Lee Krasner (1908-1984)
Property of a Distinguished American Collection
Lee Krasner (1908-1984)

Untitled (The Mouse Trap)

Lee Krasner (1908-1984)
Untitled (The Mouse Trap)
signed, titled and dated twice 'The Mouse Trap Lee Krasner 1949' (on the reverse)
oil on canvas
30 x 25 in. (76.2 x 63.5 cm.)
Painted in 1949.
Robert Miller Gallery, New York
Private collection, Dallas
Anon. sale; Christie's, New York, 10 May 2006, lot 130
Acquired at the above sale by the present owner
J.B. Myers, "Naming Pictures: Conversations Between Lee Krasner and John Bernard Myers," Artforum 23, no. 3, November 1984, p. 69.
E. Landau, Lee Krasner: A Catalogue Raisonné, New York, 1995, pp.113-114, no. 223 (illustrated in color).
Greenville County Museum of Art, Just Like a Woman, March-May 1988, p. 9 (illustrated in color).
Other Dimensions, 1989-1990, pp. 15 and 99, pl. 9 (illustrated in color).
Coral Gables, University of Miami, Lowe Art Museum; Chicago, Terra Museum of American Art and New Brunswick, Rutgers University, The Jane Voorhees Zimmerli Art Museum, Abstract Expressionism: Other Dimensions, An Introduction to Small Scale Painterly Abstraction in America, 1940-1965, October 1989-June 1990, pp. 15 and 99, pl. 9 (illustrated in color).
Los Angeles County Museum of Art; Des Moines Art Center; Akron Art Museum and Brooklyn Museum, Lee Krasner, October 1999-January 2001, p. 80, no. 31 (illustrated in color).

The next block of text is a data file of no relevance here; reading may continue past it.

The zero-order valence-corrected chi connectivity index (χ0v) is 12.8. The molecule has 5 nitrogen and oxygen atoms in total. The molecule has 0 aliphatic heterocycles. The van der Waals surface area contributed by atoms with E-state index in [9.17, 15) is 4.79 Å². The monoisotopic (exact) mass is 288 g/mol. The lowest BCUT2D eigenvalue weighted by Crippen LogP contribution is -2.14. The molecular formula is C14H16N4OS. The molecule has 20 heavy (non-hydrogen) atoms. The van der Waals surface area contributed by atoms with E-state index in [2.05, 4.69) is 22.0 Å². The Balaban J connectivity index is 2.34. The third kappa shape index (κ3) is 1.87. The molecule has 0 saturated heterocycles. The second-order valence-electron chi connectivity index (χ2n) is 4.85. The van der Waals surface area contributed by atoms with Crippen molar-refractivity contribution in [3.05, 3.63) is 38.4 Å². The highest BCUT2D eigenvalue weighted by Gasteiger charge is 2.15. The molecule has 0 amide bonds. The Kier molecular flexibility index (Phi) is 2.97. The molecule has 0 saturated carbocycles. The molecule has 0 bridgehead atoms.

Lee Krasner's Untitled (The Mouse Trap), 1949 is a visual tour de force. Blue, red, green and yellow skeins of paint are intricately interwoven and united by an overall net of white creating a virtuoso surface. The work's title refers to an incident that took place at The Springs in 1949 but it is also aptly titled for its hypnotic appeal.

John Bernard Myers collaborated with Krasner often by naming her paintings. This particular work's name came about in a curious fashion as he recounted, "We were sitting in the kitchen; her husband, Jackson Pollock was with us, when suddenly a wood rat scampered into the room. Pollock grabbed a broom; the rat headed toward the doorway to the living room, across which was placed the painting we had been looking at. The painting stopped the creature, down came the broom, and the rat was exterminated. I was reminded of a picture Meyer Schapiro had lectured on, a 15th century triptych called The Mouse Trap, by Robert Campin. It had something to do with Christ and the trapping of souls. Since it wasn't a big rat we decided 'mouse' would be more appropriate for the title. Perhaps the picture would 'trap' the imagination of viewers" (J. B. Meyers quoted in E. Landau, Lee Krasner: A Catalogue Raisonn©, New York, 1995, p. 114).